I was able to sneak to Tahrir, even though my mother found out eventually (yes, all Egyptians are afraid of their parents more than they’re afraid of bullets, even for people in their 30’s who are married with kids, not just people like me), and to see the beauty that is Egypt and what it really means in the eyes of the people there, smiling despite the horrors they are witnessing. Routes were formed to facilitate traffic for ambulances and motorcycles acting as ambulances. Ultras Ahlawy, football fans, were lighting flares in the middle of the front lines, singing and chanting against SCAF and the security forces that dare attack Egyptians, banging drums to raise the morale of the civilian soldiers on the front lines. Groups of protestors, mainly the girls, were calling out to the men in the fight to stand their ground. Chants and political discussions; anyone talking with anyone else about the current events for they all belonged to Tahrir and to Egypt. Girls and women were in the field hospitals, doctors, surgeons, helping the injured selflessly, standing their ground even with gas attacks on the hospitals.

I went into a pharmacy to buy some medical supplies. A man walked in and noticed what I was doing and asked me if I was buying supplies for the people in Tahrir. When I said yes, he told me that his son is there and that he hasn’t seen him in a few days, he gave me money to buy supplies for them because it was the only way he could help. When the pharmacist found out, she gave me a discount on the stuff I bought as a contribution from the pharmacy. In Tahrir, as I was talking to a friend, I was surprised by a man in his fifties wearing an expensive suit as he stopped to talk to us, he said he believed there was hope and moved on. A seventeen year old was holding up a paper with “Martyr Wanted” written on it in Arabic as he dashed towards the front lines. Lines of people formed around the field hospitals protecting it from chaos and attacks, just as they formed around protestors who were praying. An older man who looked to be of below average social standard, wary but determined and definitely not a thug, responded to someone warning him not to go into the fight by “this is why I am here!”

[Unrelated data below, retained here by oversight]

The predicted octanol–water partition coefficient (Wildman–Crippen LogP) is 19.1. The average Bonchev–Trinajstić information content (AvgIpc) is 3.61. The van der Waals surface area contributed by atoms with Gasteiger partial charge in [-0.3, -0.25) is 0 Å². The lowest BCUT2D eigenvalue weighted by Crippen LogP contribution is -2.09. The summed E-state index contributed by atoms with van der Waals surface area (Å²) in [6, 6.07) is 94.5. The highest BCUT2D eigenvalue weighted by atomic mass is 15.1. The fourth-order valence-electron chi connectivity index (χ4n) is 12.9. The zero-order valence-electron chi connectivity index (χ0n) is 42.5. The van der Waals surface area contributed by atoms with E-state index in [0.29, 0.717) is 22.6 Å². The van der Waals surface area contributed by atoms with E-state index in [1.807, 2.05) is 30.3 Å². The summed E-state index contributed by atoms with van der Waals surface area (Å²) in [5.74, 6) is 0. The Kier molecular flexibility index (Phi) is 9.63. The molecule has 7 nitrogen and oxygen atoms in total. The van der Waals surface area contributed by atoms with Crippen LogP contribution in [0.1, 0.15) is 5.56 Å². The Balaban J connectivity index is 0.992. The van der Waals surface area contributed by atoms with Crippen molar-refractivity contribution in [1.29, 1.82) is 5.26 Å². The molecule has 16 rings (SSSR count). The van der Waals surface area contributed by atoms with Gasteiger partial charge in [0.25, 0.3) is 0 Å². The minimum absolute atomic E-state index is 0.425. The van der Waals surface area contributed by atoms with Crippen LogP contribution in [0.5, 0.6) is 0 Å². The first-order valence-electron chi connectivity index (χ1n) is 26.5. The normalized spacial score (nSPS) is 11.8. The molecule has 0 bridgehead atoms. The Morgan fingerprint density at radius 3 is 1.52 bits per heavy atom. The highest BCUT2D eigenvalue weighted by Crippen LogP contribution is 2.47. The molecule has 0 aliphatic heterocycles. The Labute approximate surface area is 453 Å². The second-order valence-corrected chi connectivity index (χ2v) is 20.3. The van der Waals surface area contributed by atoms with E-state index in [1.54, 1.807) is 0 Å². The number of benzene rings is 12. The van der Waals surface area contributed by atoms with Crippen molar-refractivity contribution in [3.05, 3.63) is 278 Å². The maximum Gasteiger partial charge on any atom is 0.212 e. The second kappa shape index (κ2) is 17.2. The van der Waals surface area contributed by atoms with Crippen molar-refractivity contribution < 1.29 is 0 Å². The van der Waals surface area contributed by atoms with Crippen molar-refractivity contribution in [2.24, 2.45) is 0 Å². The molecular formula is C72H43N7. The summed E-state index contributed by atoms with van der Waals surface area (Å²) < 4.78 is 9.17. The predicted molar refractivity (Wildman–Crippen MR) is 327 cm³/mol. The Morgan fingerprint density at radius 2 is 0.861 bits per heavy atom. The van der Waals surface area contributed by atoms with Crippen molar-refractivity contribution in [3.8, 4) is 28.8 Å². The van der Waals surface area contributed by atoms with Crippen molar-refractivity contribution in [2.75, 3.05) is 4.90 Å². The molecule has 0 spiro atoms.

On those last 2 weeks of November, Egyptians were called to arms and Egyptians responded. The people on the front lines got shot at, were injured, some died, and some have to live their lives with one eye instead of two and they have no regrets. They were fighting because they refuse to have their dreams taken away from them; the only thing that gave them hope after 30 years of desperation. Those 17 and 18 year olds believe that they will grow up in an Egypt that will allow them to make an honest living and not sit on the unemployment lines for the rest of their lives. Those fathers are fighting so that their children would be able to live in homes that have roofs, running water, and sewage. Before the revolution, they had nothing to lose because everything was lost, and now they won’t lose the dream of a better future and they will fight for it until they see it come true.

People seem to have forgotten why brave Egyptians got hurt for them, lost their eyes and their lives for them. They’ve forgotten about the torture in the prisons, about the military trials that don’t give the detained person the right to even defend himself, and about those girls who were molested and harassed by those who call themselves our protectors. People seem to have missed the idea that change hasn’t really happened, that the dignity of the Egyptian people was never really returned. People seem to have not noticed how some so-called Egyptians still think they are above the law, and even beyond its reach. Finally, those people seem to have decided to give up on fighting injustice at the one time they get a free pass to fight injustice, which is now! I haven’t forgotten those who were fearless enough to stand in front of a shotgun and lose their eyes for me because I’m not strong enough to fight for my rights as an Egyptian citizen and human being. I haven’t forgotten because the moment I forget is the moment I lose my right to being Egyptian, and I am not planning to lose that which I am most proud of!

As an after note, the people at the prime ministry were the ones who didn’t forget about the dead and the injured and so they do represent me. The people who were putting out the fires and saving the books represent me. The people who are getting beaten and shot at because they want real actual change represent me. Finally, those girls that were stripped, dragged on the streets, and beaten while they’re half naked could have so easily been me. Lest we forget those as well!